Relieve Health Group

Relieve Health Group

Total ankle arthroplasty, also known as ankle replacement surgery, is a procedure that’s been increasingly recognized as a viable alternative to ankle fusion, or arthrodesis. This surgical procedure involves replacing the damaged parts of the three bones that make up the ankle joint with artificial joint parts. However, it’s important to note that while this procedure can offer relief from pain and improved mobility, it also comes with a relatively high rate of complications and failures.

One of the devices used in this procedure is the Scandinavian Total Ankle Replacement (STAR) prosthesis. The STAR prosthesis is a mobile-bearing device, meaning it allows for a range of motion in the ankle joint. However, long-term results of the STAR prosthesis are limited and variable, with different studies reporting different rates of complications and failures.

In a recent prospective study, researchers examined the long-term survivorship and postoperative complications of the STAR prosthesis. The study included 134 primary total ankle arthroplasties performed using the STAR prosthesis in 124 patients between May 1999 and June 2008. The researchers recorded the survivorship, postoperative complications, and reoperations, with a minimum follow-up period of 7.5 years. They assessed clinical results using the Foot Function Index and the Kofoed score, and determined the presence of component migration, cysts, and radiolucency surrounding the prosthesis components, heterotopic ossification, and progression of osteoarthritis in adjacent joints.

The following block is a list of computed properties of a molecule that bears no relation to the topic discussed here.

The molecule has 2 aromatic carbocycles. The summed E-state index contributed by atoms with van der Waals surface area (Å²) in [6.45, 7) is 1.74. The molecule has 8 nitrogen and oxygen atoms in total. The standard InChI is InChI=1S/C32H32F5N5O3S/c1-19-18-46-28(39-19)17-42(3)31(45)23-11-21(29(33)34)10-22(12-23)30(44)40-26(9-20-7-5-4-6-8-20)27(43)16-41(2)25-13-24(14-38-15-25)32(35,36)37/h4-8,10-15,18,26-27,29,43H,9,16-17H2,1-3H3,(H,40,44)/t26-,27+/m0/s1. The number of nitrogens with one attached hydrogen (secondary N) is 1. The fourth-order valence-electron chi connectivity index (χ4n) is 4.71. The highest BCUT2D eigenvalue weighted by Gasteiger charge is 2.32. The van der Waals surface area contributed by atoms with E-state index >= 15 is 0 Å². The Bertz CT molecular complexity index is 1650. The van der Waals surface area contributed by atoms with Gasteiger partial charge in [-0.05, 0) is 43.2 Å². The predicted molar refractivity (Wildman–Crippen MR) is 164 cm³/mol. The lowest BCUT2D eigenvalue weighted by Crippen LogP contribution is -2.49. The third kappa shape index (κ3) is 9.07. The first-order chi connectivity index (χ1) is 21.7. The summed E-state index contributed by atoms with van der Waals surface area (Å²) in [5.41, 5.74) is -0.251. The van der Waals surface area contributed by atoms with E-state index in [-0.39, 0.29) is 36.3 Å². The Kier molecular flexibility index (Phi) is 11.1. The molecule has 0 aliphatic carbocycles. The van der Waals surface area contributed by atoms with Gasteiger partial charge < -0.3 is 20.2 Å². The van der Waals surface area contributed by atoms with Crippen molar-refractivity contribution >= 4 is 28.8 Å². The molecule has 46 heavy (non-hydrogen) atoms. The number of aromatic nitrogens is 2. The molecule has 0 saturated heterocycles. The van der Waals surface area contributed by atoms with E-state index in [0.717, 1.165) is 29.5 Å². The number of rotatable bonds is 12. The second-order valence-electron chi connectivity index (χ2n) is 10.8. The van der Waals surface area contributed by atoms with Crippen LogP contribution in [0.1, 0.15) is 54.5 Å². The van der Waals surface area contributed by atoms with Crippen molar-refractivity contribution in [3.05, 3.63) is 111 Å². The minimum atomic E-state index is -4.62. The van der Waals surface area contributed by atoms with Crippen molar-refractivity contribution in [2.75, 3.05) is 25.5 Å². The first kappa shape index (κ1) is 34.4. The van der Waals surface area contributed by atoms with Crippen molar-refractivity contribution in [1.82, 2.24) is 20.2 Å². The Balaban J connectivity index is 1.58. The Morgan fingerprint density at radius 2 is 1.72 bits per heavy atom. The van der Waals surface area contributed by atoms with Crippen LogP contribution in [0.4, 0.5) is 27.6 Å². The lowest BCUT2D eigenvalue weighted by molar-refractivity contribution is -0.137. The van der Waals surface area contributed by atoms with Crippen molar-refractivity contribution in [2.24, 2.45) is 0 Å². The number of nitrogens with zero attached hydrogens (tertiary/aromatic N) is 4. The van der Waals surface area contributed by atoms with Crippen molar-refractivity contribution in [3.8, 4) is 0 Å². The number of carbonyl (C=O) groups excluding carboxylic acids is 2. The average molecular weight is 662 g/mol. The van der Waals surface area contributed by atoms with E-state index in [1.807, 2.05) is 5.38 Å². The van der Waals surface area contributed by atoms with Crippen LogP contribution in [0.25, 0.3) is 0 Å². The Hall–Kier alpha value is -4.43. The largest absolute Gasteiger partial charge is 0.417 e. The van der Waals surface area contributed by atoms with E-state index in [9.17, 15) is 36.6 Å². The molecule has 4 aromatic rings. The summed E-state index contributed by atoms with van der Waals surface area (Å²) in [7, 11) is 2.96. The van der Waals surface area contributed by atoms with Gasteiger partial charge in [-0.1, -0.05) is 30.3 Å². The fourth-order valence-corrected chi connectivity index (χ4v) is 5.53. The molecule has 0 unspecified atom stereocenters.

The results of the study showed that the cumulative survival of the STAR prosthesis was 78% after the 10-year follow-up period. However, an ankle arthrodesis was performed in 20 ankles (14.9%) that failed. Fourteen polyethylene insert fractures occurred (10.4%), and other complications occurred in 29 ankles (21.6%), requiring secondary procedures in 21 ankles (15.7%). Despite these complications, the postoperative clinical results improved significantly.

Interestingly, the researchers observed osteolytic cysts in 61 ankles (59.8%) and the surface area of these cysts increased during follow-up. However, there was no association between these cysts and the prosthesis alignment or clinical outcome. Heterotopic ossification, or the presence of bone in soft tissue where bone normally does not exist, was present at the medial malleolus in 58 cases (56.8%) and at the posterior tibia in 73 cases (71.6%), but this did not affect the clinical outcome. Osteoarthritis of the subtalar and talonavicular joint developed in 9 (8.8%) and 11 cases (10.8%), respectively.

In conclusion, the long-term clinical outcomes for the STAR prosthesis were found to be satisfactory. However, the survival and complication rates were disappointing compared to knee and hip arthroplasty. This highlights the need for further research to clarify the origin and significance of the reported complications.

In the grand scheme of things, these results underscore the importance of continued research and development in the field of ankle arthroplasty. While the STAR prosthesis has shown promise, it’s clear that there’s still room for improvement. As we continue to refine these procedures and devices, we can hope to see better outcomes for patients in the future.

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